It’s fitting that Patrick Wolf’s fourth album, due out in the spring, will be titled Battle—he’s the latest in a line of artists looking for innovative ways to fight for fans’ money in an increasingly hostile market. The first, of course, was Radiohead, whose pay-what-you-will release of In Rainbows last year was heralded as a genius marketing move (62% of those who downloaded the album felt guilty enough to pay an average of $6 for it).
Others followed suit: Trent Reznor announced a sliding scale for Nine Inch Nails’ latest release in March; fans’ options for the album ranged from a free digital download to a $300 package including four vinyl LPs and Reznor’s autograph. Girl Talk’s latest, Feed the Animals, was offered on an optional-donation basis by legal necessity, since all the sampling is technically just a giant copyright violation. Radiohead’s influence even extended into the magazine world: Paste offered a pay-what-you-will subscription last year.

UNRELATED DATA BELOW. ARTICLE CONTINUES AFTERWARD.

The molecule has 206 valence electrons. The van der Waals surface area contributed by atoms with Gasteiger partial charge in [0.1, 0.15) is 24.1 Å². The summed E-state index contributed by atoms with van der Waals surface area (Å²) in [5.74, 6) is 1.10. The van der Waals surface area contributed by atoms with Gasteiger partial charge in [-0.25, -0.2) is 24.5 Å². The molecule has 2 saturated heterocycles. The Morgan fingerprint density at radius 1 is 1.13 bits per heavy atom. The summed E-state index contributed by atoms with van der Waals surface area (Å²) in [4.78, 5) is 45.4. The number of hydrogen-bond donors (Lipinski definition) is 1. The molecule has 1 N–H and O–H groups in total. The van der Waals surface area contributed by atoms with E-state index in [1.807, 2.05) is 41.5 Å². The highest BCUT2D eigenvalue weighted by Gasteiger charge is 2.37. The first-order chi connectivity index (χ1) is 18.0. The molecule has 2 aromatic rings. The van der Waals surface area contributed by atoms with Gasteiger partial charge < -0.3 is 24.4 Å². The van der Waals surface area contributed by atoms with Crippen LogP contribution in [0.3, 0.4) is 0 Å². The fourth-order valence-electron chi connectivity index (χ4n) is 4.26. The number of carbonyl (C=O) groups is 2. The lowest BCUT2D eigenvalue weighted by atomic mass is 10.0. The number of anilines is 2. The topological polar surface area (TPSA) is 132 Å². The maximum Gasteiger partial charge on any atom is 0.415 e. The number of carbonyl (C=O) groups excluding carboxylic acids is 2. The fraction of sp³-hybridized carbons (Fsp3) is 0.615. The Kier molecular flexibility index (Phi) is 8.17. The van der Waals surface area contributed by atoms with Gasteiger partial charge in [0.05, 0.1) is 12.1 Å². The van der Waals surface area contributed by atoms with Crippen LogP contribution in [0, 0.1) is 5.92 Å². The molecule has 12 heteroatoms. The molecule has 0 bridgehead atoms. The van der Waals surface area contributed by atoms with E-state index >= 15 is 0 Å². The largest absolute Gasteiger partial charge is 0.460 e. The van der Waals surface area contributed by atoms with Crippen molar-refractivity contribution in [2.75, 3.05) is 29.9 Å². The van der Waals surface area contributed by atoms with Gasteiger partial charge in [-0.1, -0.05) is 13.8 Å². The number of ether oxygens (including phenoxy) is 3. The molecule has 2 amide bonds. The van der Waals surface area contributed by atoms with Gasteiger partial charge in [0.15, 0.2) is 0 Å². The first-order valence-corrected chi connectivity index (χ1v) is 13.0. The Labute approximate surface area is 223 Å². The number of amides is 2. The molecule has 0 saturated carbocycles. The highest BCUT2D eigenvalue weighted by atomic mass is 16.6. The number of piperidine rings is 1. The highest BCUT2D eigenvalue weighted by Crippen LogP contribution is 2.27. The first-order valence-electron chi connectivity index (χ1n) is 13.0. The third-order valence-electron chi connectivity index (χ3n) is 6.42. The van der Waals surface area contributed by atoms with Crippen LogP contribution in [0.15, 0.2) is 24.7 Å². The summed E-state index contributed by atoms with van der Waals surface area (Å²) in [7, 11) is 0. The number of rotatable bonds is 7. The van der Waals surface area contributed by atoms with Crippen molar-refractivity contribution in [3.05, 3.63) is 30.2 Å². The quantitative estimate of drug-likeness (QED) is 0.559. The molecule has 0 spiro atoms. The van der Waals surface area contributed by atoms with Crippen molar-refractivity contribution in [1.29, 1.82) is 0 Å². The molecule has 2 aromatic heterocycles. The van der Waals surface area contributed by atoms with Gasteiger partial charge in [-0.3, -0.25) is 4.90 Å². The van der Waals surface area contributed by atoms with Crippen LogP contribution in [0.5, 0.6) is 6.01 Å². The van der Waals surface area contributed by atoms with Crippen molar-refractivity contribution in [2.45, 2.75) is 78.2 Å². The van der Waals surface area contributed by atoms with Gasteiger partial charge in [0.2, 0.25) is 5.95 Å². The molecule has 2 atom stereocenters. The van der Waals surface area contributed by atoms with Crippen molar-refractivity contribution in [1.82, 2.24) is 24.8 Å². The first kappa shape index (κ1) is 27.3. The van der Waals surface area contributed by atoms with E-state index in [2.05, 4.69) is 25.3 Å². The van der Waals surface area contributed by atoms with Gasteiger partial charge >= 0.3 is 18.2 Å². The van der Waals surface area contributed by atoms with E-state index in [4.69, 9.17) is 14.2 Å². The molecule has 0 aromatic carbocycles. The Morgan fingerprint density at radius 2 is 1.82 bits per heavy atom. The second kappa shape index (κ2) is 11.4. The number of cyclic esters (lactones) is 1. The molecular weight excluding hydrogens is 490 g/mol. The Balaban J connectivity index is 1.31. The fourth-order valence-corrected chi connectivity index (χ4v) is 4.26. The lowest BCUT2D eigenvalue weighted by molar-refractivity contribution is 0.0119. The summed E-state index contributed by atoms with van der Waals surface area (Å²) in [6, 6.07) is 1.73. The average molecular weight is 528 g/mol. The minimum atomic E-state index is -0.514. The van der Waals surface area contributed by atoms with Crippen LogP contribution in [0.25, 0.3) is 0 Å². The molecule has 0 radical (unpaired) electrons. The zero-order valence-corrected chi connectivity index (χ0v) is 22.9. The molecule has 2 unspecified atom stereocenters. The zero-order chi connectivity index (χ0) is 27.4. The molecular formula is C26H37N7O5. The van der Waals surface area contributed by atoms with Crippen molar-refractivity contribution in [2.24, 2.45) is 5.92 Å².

Wolf’s model is different. He’s releasing the album on his own label, Bloody Chamber Music, with a little help from UK-based company, Bandstocks. Britons can invest £10 and up in Battle, in exchange for a free download of the record, the chance to buy advance concert tickets, and a share of whatever the album nets. Wolf is the best-known artist on Bandstocks (Jersey Budd and frYars are others), so Battle could well generate healthy returns. Be advised, though, that you’re in for a surprise if you’re expecting another Magic Position: if what Wolf’s been playing in concert is any indication, Battle will skew a lot darker than last year’s pop opus. (“Blackbird,” above, will likely make an appearance.)